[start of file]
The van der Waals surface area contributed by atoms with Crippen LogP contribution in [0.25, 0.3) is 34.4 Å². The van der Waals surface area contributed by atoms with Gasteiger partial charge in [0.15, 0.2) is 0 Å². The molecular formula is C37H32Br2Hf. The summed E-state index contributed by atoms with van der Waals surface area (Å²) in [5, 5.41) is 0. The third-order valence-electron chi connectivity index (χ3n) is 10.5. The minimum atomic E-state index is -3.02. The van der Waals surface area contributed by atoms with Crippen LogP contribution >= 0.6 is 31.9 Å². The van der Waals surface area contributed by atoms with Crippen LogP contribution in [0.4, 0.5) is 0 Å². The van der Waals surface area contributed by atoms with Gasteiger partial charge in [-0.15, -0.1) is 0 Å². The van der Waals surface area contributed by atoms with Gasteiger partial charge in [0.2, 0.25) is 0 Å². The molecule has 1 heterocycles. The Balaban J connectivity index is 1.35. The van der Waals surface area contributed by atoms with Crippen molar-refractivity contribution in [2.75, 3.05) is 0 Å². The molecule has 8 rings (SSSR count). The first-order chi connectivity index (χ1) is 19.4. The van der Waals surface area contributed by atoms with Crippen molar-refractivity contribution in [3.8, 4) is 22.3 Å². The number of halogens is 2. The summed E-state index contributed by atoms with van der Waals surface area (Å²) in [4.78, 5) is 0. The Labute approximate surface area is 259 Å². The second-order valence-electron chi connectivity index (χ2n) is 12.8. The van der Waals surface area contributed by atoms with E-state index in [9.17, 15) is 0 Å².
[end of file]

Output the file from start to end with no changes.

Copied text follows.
The van der Waals surface area contributed by atoms with Crippen LogP contribution in [0.25, 0.3) is 34.4 Å². The van der Waals surface area contributed by atoms with Gasteiger partial charge in [0.15, 0.2) is 0 Å². The molecular formula is C37H32Br2Hf. The summed E-state index contributed by atoms with van der Waals surface area (Å²) in [5, 5.41) is 0. The third-order valence-electron chi connectivity index (χ3n) is 10.5. The minimum atomic E-state index is -3.02. The van der Waals surface area contributed by atoms with Crippen LogP contribution >= 0.6 is 31.9 Å². The van der Waals surface area contributed by atoms with Crippen LogP contribution in [0.4, 0.5) is 0 Å². The van der Waals surface area contributed by atoms with Gasteiger partial charge in [-0.15, -0.1) is 0 Å². The van der Waals surface area contributed by atoms with Gasteiger partial charge in [0.2, 0.25) is 0 Å². The molecule has 1 heterocycles. The Balaban J connectivity index is 1.35. The van der Waals surface area contributed by atoms with Crippen molar-refractivity contribution in [2.75, 3.05) is 0 Å². The molecule has 8 rings (SSSR count). The first-order chi connectivity index (χ1) is 19.4. The van der Waals surface area contributed by atoms with Crippen molar-refractivity contribution in [3.8, 4) is 22.3 Å². The number of halogens is 2. The summed E-state index contributed by atoms with van der Waals surface area (Å²) in [4.78, 5) is 0. The Labute approximate surface area is 259 Å². The second-order valence-electron chi connectivity index (χ2n) is 12.8. The van der Waals surface area contributed by atoms with E-state index in [9.17, 15) is 0 Å².